I’ve decided to start another red wine painting. I love the challenge of painting glass and reflections. While still holding true to my realist style, on this piece I will be using a larger canvas and brushes.
Using a 24″x48″ canvas I will add 2 more coats of gesso to the already pre-primed canvas. Once this is completed I will lay down the basic outlines and tones of the image using a watered down Burst sienna/raw umber mix with a focus on the highlights and shadows of the new image to give me a a starting point for my first thin layers of color.
Once the gesso has dried, it’ll be time to transfer the image to canvas blending the photos I have, taking the best from both images to create the painting. I’ll explain more of this once I get into the actual process of transferring the image to canvas.
When I think of an image in my mind I try to recreate it and take as many photos in different lighting as I possibly can. I then take all the images and start weeding through them until I get a handful of photos that are close to the image that I wanted. Then I start to crop and manipulate them to see which ones best suit the canvas size I want.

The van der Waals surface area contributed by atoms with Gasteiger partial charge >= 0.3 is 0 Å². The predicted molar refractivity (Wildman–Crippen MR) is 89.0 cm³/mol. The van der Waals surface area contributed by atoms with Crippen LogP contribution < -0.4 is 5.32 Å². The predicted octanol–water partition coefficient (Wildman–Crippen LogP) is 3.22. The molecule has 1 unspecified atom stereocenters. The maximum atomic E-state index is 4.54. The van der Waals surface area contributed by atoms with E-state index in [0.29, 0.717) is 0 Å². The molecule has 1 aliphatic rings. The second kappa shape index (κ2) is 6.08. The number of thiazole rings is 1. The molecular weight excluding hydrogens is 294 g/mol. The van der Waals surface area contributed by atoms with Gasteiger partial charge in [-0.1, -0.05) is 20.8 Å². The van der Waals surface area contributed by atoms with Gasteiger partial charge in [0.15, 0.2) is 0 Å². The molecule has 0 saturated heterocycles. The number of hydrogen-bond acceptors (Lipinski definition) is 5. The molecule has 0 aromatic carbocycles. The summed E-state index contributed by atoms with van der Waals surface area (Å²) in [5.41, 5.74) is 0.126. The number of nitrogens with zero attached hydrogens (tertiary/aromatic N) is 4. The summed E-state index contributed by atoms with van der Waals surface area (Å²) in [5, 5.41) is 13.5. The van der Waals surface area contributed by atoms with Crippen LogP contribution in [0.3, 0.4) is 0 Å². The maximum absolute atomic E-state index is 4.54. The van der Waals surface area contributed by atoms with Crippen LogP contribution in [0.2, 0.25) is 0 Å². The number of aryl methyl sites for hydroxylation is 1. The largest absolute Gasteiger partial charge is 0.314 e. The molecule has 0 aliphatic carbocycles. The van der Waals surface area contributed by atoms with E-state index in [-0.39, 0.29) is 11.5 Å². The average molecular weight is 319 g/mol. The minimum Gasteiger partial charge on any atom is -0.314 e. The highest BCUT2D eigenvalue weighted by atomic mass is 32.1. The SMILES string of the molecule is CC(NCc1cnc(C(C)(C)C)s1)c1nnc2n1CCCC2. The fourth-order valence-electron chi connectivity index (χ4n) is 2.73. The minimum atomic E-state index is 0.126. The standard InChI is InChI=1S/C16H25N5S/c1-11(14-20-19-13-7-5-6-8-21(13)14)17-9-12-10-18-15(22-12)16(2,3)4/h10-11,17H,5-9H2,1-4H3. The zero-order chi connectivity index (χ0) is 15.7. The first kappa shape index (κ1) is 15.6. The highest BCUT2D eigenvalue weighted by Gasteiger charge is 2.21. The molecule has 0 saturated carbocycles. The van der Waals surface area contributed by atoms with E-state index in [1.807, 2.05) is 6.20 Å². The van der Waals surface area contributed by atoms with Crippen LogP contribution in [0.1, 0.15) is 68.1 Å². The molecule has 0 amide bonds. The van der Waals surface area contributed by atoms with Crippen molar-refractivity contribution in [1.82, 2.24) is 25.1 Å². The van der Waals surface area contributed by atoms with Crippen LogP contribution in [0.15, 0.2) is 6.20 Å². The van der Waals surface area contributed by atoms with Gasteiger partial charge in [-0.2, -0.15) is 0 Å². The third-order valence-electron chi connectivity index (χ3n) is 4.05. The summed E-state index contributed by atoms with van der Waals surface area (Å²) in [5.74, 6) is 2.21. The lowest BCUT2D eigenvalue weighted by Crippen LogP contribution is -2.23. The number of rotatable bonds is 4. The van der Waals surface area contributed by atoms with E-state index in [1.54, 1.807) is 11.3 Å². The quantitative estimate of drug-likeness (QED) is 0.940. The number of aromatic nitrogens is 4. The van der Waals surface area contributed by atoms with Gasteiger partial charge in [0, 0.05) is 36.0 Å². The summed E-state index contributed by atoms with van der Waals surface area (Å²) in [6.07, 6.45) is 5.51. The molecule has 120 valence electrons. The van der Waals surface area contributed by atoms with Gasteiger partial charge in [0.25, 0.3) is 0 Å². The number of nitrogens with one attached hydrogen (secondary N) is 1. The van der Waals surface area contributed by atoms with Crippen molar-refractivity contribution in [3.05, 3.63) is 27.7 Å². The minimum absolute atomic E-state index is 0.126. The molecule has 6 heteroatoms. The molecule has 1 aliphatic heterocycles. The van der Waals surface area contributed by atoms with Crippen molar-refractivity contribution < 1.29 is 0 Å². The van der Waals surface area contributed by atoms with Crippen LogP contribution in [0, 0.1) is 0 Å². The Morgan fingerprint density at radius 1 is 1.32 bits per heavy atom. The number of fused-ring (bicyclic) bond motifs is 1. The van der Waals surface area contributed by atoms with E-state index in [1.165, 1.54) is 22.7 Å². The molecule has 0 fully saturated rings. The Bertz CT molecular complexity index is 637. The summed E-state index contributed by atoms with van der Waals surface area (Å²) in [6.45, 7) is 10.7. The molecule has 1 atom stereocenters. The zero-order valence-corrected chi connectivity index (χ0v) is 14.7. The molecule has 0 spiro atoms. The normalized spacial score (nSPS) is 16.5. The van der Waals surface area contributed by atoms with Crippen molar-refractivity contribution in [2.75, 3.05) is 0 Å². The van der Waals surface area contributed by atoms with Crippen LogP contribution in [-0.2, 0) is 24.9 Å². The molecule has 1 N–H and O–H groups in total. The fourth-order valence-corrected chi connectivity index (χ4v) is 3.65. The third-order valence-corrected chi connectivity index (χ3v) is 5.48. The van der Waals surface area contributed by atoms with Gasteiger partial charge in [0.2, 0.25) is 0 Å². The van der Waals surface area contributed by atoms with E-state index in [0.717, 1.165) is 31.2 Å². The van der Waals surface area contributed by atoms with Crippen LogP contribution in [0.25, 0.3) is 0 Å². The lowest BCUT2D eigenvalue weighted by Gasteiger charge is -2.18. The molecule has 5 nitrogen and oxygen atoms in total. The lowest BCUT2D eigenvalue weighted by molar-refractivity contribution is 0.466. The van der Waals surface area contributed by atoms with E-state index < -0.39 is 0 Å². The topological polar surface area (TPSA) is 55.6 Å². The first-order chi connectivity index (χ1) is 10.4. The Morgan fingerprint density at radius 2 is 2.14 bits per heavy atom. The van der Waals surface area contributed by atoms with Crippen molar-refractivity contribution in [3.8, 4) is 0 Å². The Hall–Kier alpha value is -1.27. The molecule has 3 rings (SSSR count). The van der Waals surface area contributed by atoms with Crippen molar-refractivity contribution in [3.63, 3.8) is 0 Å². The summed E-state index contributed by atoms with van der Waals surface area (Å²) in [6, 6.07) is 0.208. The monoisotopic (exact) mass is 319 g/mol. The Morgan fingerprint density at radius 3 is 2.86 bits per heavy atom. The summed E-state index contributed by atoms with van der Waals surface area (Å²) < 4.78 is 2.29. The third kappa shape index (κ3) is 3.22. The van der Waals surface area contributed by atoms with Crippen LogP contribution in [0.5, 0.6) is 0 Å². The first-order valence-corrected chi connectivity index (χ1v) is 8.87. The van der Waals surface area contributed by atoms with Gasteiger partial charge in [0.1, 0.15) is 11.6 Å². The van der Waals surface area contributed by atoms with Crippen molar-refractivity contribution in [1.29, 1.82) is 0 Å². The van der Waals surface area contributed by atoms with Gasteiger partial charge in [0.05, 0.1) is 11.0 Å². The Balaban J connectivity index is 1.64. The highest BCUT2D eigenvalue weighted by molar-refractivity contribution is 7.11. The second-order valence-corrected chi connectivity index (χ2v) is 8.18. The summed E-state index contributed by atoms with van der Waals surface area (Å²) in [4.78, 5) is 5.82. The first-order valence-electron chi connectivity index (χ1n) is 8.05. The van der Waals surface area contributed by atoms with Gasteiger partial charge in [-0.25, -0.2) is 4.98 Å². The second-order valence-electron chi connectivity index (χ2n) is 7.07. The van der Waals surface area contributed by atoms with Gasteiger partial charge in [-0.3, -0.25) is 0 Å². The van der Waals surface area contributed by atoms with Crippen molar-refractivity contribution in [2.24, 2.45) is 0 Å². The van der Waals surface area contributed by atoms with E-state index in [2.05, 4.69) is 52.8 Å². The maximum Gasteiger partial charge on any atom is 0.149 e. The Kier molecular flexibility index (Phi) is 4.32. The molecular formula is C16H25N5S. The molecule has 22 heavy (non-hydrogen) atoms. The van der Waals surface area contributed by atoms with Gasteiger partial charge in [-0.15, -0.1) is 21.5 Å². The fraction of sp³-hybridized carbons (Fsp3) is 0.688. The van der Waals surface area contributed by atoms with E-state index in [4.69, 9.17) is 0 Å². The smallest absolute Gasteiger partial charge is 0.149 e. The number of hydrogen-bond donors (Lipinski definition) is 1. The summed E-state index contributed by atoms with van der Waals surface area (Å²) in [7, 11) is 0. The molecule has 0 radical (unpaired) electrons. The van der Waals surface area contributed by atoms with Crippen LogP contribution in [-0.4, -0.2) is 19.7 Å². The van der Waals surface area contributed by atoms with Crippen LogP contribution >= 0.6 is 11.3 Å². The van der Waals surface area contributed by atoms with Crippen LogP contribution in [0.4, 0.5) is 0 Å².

Composition is everything as far as I am concerned and it all starts with transferring the image to canvas. where will the viewers attention be drawn to when he or she looks at the final piece? I know more comes to play with the amount of detail given to certain areas of the painting and light and shadow, but these can be manipulated as the painting progresses to help shift the persons focus around the painting. In the beginning it is so important to get the composition right from the start. Your painting can be a masterful display of your talent but if the viewer does not have a focus point on your painting and the eyes have no direction then it will not be pleasing to look at. Tell the person where to look, make their eyes travel over your painting in such a way that it’s visually pleasing to them. Composition turns a good painting into a great one.